IMG_3806According to the N&O’s article, the City of Raleigh is in the very early stages of park planning where they are now accepting applications for a committee of members to help design and engage the public in the park’s planning. The City of Raleigh is also offering free guided tours of the park (looks like they’re sold out) and is partnering with the Dix Park Conservancy to offer programs throughout the summer.

Even if you can’t make it to a guided tour or program, get out and explore the park on your own – bring a picnic, fly a kite, or kick a ball around. The park is open daily from dawn to dusk and there aren’t any public restrooms. The park’s potential is the perfect crossroads of nature, city and history – it’ll be interesting to see how things develop over the years!

Additional Resources

Thumbs up: beautiful rolling hills, views into downtown Raleigh, history of land, great picnic spots, destination park potential

Thumbs down: too early to tell 😉

Take a Child Outside Week: Sept 24-30, 2015

Seeing a turtle along the Wee Walkers Nature Hike

Cooler temps and lower humidity means that Fall is on it’s way and it couldn’t be a better time to participate in Take a Child Outside Week (TACO), held September 24-30, 2015. Take a Child Outside Week is an national initiative through the NC Museum of Natural Sciences with partner organizations throughout the country.  The program emphasizes outdoor nature activities with children to increase their awareness and appreciation of the environment.  Here are several outdoor activities at local parks to highlight this program:

City of Raleigh Parks – has several organized events throughout different parks where you can learn about the native animals and plants in our area, enjoy a family campout, hike a nature trail, feast on s’mores and a story around the campfire, and many more events; several events are FREE or have small fees; to see the complete list visit the City of Raleigh’s TACO website; as a hint, the Wee Walkers program at Durant Nature Preserve Park is a great organized nature hike for young ones

Wake County Parks – their list of TACO organized events includes nature hikes, a twilight bike ride, nature play day, junior meteorology experiments, tree and spider identification activities and a storytelling festival; several events are FREE or have small fees; to learn more check out the events on Wake County Parks TACO website

JC Raulston Arboretum – join the plant experts at the Arboretum for a variety of nature crafts, scavenger hunts; several events are FREE or have small fees; learn more about the TACO events at JC Raulston Arboretum calendar

Eno River State Park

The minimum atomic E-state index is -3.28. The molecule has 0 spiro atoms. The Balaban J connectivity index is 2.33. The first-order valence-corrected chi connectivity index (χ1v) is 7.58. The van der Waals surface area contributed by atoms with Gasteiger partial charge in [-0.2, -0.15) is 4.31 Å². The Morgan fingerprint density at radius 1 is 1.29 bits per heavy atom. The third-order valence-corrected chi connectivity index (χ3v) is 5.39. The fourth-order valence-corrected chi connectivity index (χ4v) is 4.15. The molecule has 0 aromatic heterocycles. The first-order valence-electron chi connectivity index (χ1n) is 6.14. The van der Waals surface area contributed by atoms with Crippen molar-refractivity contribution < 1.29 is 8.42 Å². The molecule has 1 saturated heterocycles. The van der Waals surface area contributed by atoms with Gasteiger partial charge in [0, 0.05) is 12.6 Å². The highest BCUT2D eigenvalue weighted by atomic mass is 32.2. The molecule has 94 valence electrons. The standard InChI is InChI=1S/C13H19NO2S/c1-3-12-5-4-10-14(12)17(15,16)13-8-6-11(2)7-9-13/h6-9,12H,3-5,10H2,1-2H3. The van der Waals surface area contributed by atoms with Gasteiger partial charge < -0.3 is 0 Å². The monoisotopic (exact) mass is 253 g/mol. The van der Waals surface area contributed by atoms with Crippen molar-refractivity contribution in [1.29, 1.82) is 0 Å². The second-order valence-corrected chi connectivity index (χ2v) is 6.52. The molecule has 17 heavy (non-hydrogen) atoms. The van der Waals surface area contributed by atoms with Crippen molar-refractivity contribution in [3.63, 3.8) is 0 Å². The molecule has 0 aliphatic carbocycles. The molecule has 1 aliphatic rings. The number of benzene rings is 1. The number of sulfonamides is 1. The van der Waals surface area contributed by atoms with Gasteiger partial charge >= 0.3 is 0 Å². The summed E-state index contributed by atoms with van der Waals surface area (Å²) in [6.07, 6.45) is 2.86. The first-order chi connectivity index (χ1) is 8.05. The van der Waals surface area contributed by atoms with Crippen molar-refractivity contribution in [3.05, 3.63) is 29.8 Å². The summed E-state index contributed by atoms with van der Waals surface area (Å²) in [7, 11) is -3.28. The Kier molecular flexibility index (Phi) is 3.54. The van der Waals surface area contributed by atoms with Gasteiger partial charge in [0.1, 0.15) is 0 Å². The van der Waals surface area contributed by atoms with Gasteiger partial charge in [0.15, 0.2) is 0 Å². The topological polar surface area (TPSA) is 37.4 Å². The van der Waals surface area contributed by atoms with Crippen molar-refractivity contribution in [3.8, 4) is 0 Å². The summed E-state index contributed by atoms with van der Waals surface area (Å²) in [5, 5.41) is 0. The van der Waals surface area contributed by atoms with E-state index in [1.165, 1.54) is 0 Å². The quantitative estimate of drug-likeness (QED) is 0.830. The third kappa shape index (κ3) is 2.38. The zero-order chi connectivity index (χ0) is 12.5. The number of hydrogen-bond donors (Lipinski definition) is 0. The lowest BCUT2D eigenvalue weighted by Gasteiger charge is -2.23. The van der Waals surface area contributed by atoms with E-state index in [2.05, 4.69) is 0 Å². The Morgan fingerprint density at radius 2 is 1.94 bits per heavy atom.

NC Museum of History – although not a specific TACO event, join the museum’s garden staff for Saturday’s in the Garden, an informal tour of the History of the Harvest exhibit along Bicentennial Plaza; FREE; Saturday, Sept. 26 from 1:30-2:30pm; for more info visit event details 

Prairie Ridge Ecostation – listen to a story and take a nature hike, explore the nature play area (bring bug spray), discover the nature garden, or explore the nature trails; for more ideas, visit the Prairie Ridge Ecostation website

Eno River State Park – take a walk with a ranger to search for salamanders and amphibians, go canoeing, learn about Occoneechee Mountain’s geologic wonders; for more details visit the NC Parks TACO website and select “Eno River”

William Umstead Park – learn about insects and butterflies, discover animals native to the park, watch the Amphibian movie, take a short (0.6mile) nature photo hike, go fresh water fishing on Big Lake; for more details visit the NC Parks TACO website and select “William Umstead Park”

Falls Lake State Park – go on a spider safari complete with campfire story and s’mores, take your child fishing; for more details visit the NC Parks TACO website and select “Falls Lake State Park”

NC Art Museum – visit the Museum Park to explore the Park Art including a new “Park Pictures” exhibit; my personal fave is hiking the unpaved trail to discover the Cloud Chamber (aka Hobbit House) exhibit

NC Environmental Education – listen to nature stories, go on hikes, visit with native animals and more; check out the NC Environmental Educations’s complete list of TACO events in the Greater Raleigh area and beyond

If you can’t make it to any of these organized events, check out TACO’s list of suggested activities and head to the nearest park or greenway and just explore!